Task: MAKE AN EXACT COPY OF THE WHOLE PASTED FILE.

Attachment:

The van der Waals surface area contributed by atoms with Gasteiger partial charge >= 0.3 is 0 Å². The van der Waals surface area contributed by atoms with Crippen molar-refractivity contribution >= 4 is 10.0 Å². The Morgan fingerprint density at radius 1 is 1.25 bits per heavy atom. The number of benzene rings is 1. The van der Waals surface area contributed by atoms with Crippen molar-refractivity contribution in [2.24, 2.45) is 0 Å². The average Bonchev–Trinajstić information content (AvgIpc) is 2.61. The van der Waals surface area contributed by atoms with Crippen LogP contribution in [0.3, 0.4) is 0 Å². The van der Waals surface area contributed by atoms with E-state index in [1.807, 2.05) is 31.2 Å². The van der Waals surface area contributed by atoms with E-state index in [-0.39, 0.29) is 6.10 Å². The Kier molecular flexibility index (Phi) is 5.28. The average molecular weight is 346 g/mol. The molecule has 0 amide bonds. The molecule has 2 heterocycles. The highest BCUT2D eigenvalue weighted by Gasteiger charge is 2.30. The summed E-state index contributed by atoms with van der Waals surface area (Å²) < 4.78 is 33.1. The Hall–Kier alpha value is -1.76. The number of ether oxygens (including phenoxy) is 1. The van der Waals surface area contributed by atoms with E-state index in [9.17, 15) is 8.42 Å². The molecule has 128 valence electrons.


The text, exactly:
The van der Waals surface area contributed by atoms with Gasteiger partial charge >= 0.3 is 0 Å². The van der Waals surface area contributed by atoms with Crippen molar-refractivity contribution >= 4 is 10.0 Å². The Morgan fingerprint density at radius 1 is 1.25 bits per heavy atom. The number of benzene rings is 1. The van der Waals surface area contributed by atoms with Crippen molar-refractivity contribution in [2.24, 2.45) is 0 Å². The average Bonchev–Trinajstić information content (AvgIpc) is 2.61. The van der Waals surface area contributed by atoms with Crippen LogP contribution in [0.3, 0.4) is 0 Å². The van der Waals surface area contributed by atoms with E-state index in [1.807, 2.05) is 31.2 Å². The van der Waals surface area contributed by atoms with E-state index in [-0.39, 0.29) is 6.10 Å². The Kier molecular flexibility index (Phi) is 5.28. The average molecular weight is 346 g/mol. The molecule has 0 amide bonds. The molecule has 2 heterocycles. The highest BCUT2D eigenvalue weighted by Gasteiger charge is 2.30. The summed E-state index contributed by atoms with van der Waals surface area (Å²) < 4.78 is 33.1. The Hall–Kier alpha value is -1.76. The number of ether oxygens (including phenoxy) is 1. The van der Waals surface area contributed by atoms with E-state index in [9.17, 15) is 8.42 Å². The molecule has 128 valence electrons.